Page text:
Utah’s Landscapes

Explore sandstone cliffs, hoodoos, arches, and moqui stones cover the area and are preserved in the national parks.

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Checkerboard Mesa along the Mt. Carmel Highway in Zion

11 Rock Formations in Zion Park

The extravagant red sedimentary rock is noticeable in the towering. Fossil-less cliffs that characterize the rocky, desert landscapes of Wyoming, Nevada, Utah and Southern California came from environment once like today’s Sahara Desert environment. This geology is called the Navajo Formation. Zion has the most impressive formations, however, up to 2,500 feet thick, making it the world’s deepest desert landscape. Read More...

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Amazing Sights in the Region

Many amazing things to see in the Zion National Park area, from Bright Angel Point in the Grand Canyon to Natural Bridge View in Bryce Canyon National Park– the regions top sights not to miss. Read More...

Bryce Canyon Hoodoos

It is certainly possible to enjoy the fantastical formations of Bryce Canyon from the scenic drive along the rim, but it is difficult to top getting up close with the hoodoos, there on the floor of the giant amphitheater that is Bryce Canyon. You’ll see intriguing and even bizarre details walking amid the hoodoos, while colors snap back and forth from muted to vibrant, as clouds and sunshine create visual magic. Read More...

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Hoodoos

These weirdly shaped rock spires that look somewhat like totem poles, are carved by water in arid environments. Read More...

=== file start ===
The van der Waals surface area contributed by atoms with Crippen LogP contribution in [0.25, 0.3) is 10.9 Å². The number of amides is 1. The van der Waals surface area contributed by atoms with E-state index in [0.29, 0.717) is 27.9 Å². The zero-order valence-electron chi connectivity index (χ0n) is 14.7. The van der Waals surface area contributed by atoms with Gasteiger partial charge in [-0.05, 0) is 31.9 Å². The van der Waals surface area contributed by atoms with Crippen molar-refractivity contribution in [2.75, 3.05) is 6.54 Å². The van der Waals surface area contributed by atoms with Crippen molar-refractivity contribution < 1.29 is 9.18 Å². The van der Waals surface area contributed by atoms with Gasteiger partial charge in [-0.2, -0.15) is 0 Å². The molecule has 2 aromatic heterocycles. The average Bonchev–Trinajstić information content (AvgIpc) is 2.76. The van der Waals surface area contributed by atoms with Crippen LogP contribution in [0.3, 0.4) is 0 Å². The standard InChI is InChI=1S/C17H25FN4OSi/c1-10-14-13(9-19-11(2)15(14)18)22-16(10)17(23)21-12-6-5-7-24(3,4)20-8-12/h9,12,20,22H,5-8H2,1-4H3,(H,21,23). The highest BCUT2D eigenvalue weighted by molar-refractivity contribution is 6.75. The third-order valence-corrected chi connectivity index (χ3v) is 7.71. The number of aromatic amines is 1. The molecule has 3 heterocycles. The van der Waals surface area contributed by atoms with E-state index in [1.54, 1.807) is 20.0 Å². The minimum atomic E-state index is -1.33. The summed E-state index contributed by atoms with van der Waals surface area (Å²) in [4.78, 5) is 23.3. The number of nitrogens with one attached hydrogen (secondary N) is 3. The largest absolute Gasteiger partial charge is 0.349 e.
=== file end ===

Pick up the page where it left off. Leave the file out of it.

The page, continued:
Life-zones of Southern Utah

There’s tremendous variability in the physical geology of southern Utah, and for that reason, great variability in the life-zones and sub-ecosystems found in deserts, foothills, canyons, cliff-tops and mountains. Read More...

A life zone can be defined as any of a series of biogeographic zones into which a continent, region, etc. is divided both by latitude and altitude on the basis of the characteristic animal and plant life in a zone. At a largest scale, this can be seen in the life zones or biomes ranging from the tropics to the poles. On a smaller scale, it can be seen on the rising slopes of a mountain. The low point in southwest Utah is Beaverdam Wash, near St. George in Washington County, at 2,000 feet. Considering that the mean altitude for the rest of Utah is 6,092 feet, everything is looking up from Beaverdam Wash, including Zion National Park and neighboring country. Read More...

Kolob Arch in Zion's backcountry may be the second longest in the world. NPS Photo/Rendall Seely

Look for Rock Arches in Utah’s National Parks

These geological phenomena are formed when water percolates through cracks, and it freezes and expands, cracking and carving rock into natural arches. Read More...

Broken Moqui Marbles by MostlyDeserts

Moqui Marbles

Moqui Marbles consist of a sandstone center covered by a shell of hematite, an iron ore. They are reported to have mystical properties in some cultures, and prominent in Zion and Southern Utah. Read More...

Rock formations beyond Zion Park

Some of the most spectacular can be seen at Bryce Canyon, Arches National Park, Canyonlands, Capitol Reef, Natural Bridges, Cathedral Valley, and Monument Valley. Utah is also noted for its significant mountain ranges. When you drive out of Salt Lake City, the nearby Wasatch Range has endless opportunities for outdoor recreation, hiking, and, when it is the season for snow, both downhill and cross-country skiing. The La Sal Mountains, part of the Rocky Mountains, lie on the east side of the state, encompass the Moab region and form a backdrop for Arches National Park. Read More...

Utah Honey Bee and Thistle by James Phelps

Wildflowers in Zion

Zion National Park is well known among botanists, for its rich abundance of plant species — well over 1,000 and counting. “Zion has the most species in Utah and has the highest density of species,” said Fertig, who also works for Moenave Botanical Consulting in Kanab, Utah. Read More...

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Zion Arches

Amazing natural arches in Zion and farther east in Arches National Park. Read More...

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